Am I going mad, or are climate politics becoming as weird as the weather itself? Based on developments over the last week, I'd say the latter.
Less than a month before the annual climate conference begins in Durban, confusing signals from a series of international meetings make it harder to distinguish between the leaders and the laggards. And as scientists are poised to release their latest worrisome findings on the state of the climate, it's worth repeating that leadership is needed now more than ever.
Let's start with the science. Following on the heels of the recent study confirming the IPCC's findings on temperature trends, a new report from the IPCC on extreme weather was leaked to the press last week. As an AP journalist described it, "The report paints a wild future for a world already weary of weather catastrophes costing billions of dollars." NBC Nightly News ran a sobering and solid piece that sums up the science on extreme weather.
The IPCC report also shows, however, that experiencing wild weather and surviving it are two different propositions, and the difference boils down to resiliency. Sadly, it is the poorest countries and communities which are least resilient. Take Grenada for instance: hurricanes in 2004 and 2005 wiped out its agriculture, and then a record drought in 2010 damaged its fisheries, tourism and agriculture. As a consequence the country is struggling for economic survival, with 30% unemployment.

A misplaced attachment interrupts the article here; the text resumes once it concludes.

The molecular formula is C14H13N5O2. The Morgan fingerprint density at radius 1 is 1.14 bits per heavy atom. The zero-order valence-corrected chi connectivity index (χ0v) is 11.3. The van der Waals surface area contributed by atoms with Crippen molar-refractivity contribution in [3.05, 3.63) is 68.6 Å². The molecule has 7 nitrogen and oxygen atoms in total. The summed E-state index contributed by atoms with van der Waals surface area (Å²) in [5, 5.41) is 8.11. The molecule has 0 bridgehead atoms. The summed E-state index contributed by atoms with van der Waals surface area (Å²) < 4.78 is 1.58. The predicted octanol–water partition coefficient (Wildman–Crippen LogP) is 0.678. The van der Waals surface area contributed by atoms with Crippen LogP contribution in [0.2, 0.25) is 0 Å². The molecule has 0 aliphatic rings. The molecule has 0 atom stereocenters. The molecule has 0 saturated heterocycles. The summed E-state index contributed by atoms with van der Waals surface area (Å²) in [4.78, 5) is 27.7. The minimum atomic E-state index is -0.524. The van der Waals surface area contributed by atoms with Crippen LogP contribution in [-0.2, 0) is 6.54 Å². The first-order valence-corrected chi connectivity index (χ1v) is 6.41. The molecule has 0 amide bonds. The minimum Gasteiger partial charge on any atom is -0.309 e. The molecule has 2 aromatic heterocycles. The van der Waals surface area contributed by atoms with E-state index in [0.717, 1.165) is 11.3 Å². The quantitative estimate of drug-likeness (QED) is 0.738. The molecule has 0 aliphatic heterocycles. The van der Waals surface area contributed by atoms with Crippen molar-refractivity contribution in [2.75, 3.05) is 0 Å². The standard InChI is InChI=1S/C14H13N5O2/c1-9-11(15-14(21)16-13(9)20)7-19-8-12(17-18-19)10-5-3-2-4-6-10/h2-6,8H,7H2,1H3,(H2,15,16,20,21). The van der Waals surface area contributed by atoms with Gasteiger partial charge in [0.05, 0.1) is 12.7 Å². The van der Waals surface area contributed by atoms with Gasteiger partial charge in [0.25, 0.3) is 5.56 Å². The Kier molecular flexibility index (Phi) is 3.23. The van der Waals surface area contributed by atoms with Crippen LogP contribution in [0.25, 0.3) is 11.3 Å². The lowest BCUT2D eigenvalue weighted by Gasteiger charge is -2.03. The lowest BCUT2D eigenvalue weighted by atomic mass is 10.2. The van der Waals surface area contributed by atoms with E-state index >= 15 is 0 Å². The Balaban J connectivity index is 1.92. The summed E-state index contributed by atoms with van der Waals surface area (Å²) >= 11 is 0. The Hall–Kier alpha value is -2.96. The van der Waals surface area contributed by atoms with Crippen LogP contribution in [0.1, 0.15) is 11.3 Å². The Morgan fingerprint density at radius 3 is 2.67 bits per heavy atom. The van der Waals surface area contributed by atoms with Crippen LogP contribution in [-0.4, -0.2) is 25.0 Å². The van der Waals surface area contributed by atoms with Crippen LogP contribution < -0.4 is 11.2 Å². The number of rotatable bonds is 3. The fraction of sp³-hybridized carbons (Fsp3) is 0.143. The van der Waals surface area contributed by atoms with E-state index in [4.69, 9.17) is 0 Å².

So what are vulnerable countries like Grenada doing about it? Bracing themselves for one thing, and working to build resilience. But their efforts aren't purely focused on local defenses. Since 1989 the Alliance of Small Island States (AOSIS) has been battling for climate action, and its 1994 proposed treaty was a model for the 1997 Kyoto Protocol. More recently, AOSIS under the leadership of Grenada helped get over 100 of the most vulnerable countries to support a global goal of holding warming below 1.5°C. In 2009, with concern mounting, the Climate Vulnerable Forum was initiated, calling for 1.5° and limiting atmospheric concentrations of CO2 to 350 ppm. The draft declaration for their next meeting (Dhaka, Bangladesh 13-14 November) was posted last week and was inspiring in its ambition:
We are resolved, as vulnerable states, to demonstrate moral leadership by committing to a low-carbon development path on a voluntary basis within the limitations of our respective capabilities, which are to a large extent externally determined by the availability of appropriate financial and technological support and call on all other nations to follow the moral leadership.
From the world's richest countries, however, we are seeing immoral leadership when it comes to climate change. The G20 wrapped up its annual meeting in Cannes last week, and this was the best they could come up with:
We discussed the World Bank-IMF-OECD-Regional Development Banks report on climate finance and call for continued work taking into account the objectives, provisions and principles of the UNFCCC by international financial institutions and the relevant UN organizations. We ask our Finance Ministers to report to us at our next Summit on progress made on climate finance.
As for fossil fuel subsidies they simply reaffirmed their 2009 commitment "to rationalise and phase-out over the medium term inefficient fossil fuel subsidies that encourage wasteful consumption..." -- a commitment that has had little impact over the past two years. Does anyone want to take bets on how many years they will continue to call for action, while doing very little in practice?